How to Make a Rosemary Tincture

Rosemary Tincture

*This information is based on my own research and reading–I always encourage you to do your own research too. Consult your doctor if you are considering changing, or going off, any medication (read my full disclaimer/disclosure here.)*

Rosemary is a hearty, aromatic herb that’s very easy to grow, and can withstand the winter. It was one the first plants that I bought when I moved out on my own, and it was even able to withstand my late-teen neglect.

Dried Rosemary
Dried Rosemary

For the past couple of summers, I’ve been harvesting and drying it to use for cooking during the winter months–roasted potatoes and rosemary, yum! However, a friend asked me last week if rosemary had any medicinal properties, as she had a bunch growing in her back yard and wanted to find a use for a it. I researched the plant and was very surprised and impressed with what I found.  Rosemary is a popular and versatile, medicinal plant, and is often used in tinctures and other home remedies!

If you’re into natural remedies, rosemary is a herb that you’ll definitely want to incorporate into your medicine cabinet!

Medicinal Properties of Rosemary

For centuries rosemary has been used for it’s medicinal properties. Even the ancient Egyptians considered it excellent for the brain and dispelling melancholy, and would place rosemary on tombs as a symbol of remembrance.

Medicinally, rosemary is also used:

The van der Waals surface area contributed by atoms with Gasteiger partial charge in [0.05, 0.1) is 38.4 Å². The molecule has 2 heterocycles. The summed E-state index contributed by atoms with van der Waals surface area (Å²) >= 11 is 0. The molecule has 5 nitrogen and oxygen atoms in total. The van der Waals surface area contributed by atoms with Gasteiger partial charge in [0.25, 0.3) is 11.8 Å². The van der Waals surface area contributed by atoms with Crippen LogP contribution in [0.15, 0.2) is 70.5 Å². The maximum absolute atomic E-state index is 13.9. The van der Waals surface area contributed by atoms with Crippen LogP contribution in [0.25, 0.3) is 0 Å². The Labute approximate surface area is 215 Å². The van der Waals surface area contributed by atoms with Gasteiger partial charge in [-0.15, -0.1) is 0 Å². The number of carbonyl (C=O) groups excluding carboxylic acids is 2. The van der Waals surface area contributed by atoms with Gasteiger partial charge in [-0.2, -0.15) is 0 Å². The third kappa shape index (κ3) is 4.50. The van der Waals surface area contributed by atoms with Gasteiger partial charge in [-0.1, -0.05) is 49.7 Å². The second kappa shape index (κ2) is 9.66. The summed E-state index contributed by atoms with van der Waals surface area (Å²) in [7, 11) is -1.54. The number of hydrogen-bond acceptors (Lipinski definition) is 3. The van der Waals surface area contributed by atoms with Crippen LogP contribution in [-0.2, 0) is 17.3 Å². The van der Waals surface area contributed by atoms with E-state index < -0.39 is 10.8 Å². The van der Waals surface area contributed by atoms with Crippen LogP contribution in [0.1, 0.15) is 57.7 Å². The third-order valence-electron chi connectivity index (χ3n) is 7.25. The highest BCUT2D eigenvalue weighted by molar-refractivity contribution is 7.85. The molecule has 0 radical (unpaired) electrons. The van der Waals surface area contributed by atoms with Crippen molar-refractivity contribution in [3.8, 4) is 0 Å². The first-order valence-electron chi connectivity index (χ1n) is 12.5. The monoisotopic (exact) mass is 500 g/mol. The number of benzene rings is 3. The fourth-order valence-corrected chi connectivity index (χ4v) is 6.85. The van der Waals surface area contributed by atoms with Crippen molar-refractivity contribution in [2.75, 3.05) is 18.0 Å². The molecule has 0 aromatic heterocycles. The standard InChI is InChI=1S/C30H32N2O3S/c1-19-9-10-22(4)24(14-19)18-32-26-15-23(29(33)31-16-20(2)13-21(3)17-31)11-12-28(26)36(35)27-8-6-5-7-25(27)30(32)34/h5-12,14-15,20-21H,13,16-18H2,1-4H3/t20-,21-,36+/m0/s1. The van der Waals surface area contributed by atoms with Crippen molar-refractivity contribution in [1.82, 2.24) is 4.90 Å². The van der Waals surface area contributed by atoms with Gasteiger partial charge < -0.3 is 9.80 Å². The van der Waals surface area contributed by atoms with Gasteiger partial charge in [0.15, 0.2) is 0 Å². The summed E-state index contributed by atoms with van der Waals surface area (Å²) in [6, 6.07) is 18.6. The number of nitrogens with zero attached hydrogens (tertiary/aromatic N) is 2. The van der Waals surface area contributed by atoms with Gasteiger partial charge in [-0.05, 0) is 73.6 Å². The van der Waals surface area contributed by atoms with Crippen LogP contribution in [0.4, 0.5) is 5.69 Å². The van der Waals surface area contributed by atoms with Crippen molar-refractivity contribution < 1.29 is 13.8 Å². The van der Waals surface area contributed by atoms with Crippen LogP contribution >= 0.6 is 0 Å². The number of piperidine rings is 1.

• photo 1As a tonic for the nervous system; increasing circulation to the brain, heightening concentration and improving memory.
  • To treat depression.
  • To relieve anxiety and strengthen nerves (making it ideal for pre-exam students, or interviewees.)
  • To relieve migraines and headaches (feverfew too!)
  • For it’s antimicrobial properties, and taken to boost immune system function to help relieve cold, flu, sore throats and chest infections.
  • To stimulate digestion.
  • To stimulate liver and gallbladder function, this aiding in detoxification.
  • Externally, and turned into an oil rub to help soothe discomfort caused by arthritis and rheumatism. (I think I’ll make an oil-infused, rosemary salve for my Nana’s arthritis.)

How to Make a Rosemary Tincture

If you haven’t yet, you may find it helpful to read week one’s post, Tinctures 101. 

  • Harvest both the leaves and flowers of the rosemary plant.
  • Place them in a jar, and cover with 80-proof alcohol, like vodka, gun or rum.
  • Let the jar sit for 6 weeks, out of sunlight. Give it a shake every couple of days.
  • Strain the mixture and transfer to a tincture bottle, or proceed to make a double-strength infusion. 
  • Take one adult dose, two droppers full, for any of the ailments listed above, 1-3 times per day.

*Tincture bottles are for sale locally (2 for $5), at Flo’s Body Piercing Studio (my mom), in Sechelt, B.C

PAID ENDORSEMENT DISCLOSURE: In order for me to support my blogging activities, I may receive monetary compensation or other types of remuneration for my endorsement, recommendation, testimonial and/or link to any products or services from this blog. However, I only promote products that uphold to Modern Hippie Health and Wellness’s values.

7 comments on “How to Make a Rosemary Tincture

    1. Hi Heather,

      80 proof and 40% alcohol mean the same thing. It’s just your standard vodka percentage, and you can buy it at any liquor distributor.

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